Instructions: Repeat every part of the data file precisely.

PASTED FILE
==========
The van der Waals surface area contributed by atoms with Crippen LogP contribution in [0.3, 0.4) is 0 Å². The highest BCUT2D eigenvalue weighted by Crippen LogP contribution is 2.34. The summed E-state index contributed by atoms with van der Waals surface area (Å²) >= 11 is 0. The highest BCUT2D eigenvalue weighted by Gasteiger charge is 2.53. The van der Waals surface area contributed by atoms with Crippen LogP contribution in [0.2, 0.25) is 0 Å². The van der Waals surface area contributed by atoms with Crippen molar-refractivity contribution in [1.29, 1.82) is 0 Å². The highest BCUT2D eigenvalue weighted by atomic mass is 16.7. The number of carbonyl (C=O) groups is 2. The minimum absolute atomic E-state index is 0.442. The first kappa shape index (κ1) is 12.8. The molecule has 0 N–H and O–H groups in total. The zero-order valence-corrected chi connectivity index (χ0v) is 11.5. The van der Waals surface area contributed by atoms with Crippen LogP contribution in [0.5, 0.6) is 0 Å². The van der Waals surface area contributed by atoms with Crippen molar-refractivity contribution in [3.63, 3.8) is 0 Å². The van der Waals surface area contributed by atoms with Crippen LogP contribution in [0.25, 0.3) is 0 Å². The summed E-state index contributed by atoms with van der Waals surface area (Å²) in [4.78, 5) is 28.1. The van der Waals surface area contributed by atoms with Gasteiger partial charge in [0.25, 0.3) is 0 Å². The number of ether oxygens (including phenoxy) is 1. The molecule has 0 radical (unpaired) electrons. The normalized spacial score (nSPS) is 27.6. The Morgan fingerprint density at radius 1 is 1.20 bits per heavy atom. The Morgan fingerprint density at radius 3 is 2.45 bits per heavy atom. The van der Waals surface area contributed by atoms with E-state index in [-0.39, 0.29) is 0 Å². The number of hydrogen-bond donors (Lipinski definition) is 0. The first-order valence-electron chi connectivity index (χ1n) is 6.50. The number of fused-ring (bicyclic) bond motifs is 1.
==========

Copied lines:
The van der Waals surface area contributed by atoms with Crippen LogP contribution in [0.3, 0.4) is 0 Å². The highest BCUT2D eigenvalue weighted by Crippen LogP contribution is 2.34. The summed E-state index contributed by atoms with van der Waals surface area (Å²) >= 11 is 0. The highest BCUT2D eigenvalue weighted by Gasteiger charge is 2.53. The van der Waals surface area contributed by atoms with Crippen LogP contribution in [0.2, 0.25) is 0 Å². The van der Waals surface area contributed by atoms with Crippen molar-refractivity contribution in [1.29, 1.82) is 0 Å². The highest BCUT2D eigenvalue weighted by atomic mass is 16.7. The number of carbonyl (C=O) groups is 2. The minimum absolute atomic E-state index is 0.442. The first kappa shape index (κ1) is 12.8. The molecule has 0 N–H and O–H groups in total. The zero-order valence-corrected chi connectivity index (χ0v) is 11.5. The van der Waals surface area contributed by atoms with Crippen LogP contribution in [0.5, 0.6) is 0 Å². The van der Waals surface area contributed by atoms with Crippen molar-refractivity contribution in [3.63, 3.8) is 0 Å². The van der Waals surface area contributed by atoms with Crippen LogP contribution in [0.25, 0.3) is 0 Å². The summed E-state index contributed by atoms with van der Waals surface area (Å²) in [4.78, 5) is 28.1. The van der Waals surface area contributed by atoms with Gasteiger partial charge in [0.25, 0.3) is 0 Å². The number of ether oxygens (including phenoxy) is 1. The molecule has 0 radical (unpaired) electrons. The normalized spacial score (nSPS) is 27.6. The Morgan fingerprint density at radius 1 is 1.20 bits per heavy atom. The Morgan fingerprint density at radius 3 is 2.45 bits per heavy atom. The van der Waals surface area contributed by atoms with E-state index in [-0.39, 0.29) is 0 Å². The number of hydrogen-bond donors (Lipinski definition) is 0. The first-order valence-electron chi connectivity index (χ1n) is 6.50. The number of fused-ring (bicyclic) bond motifs is 1.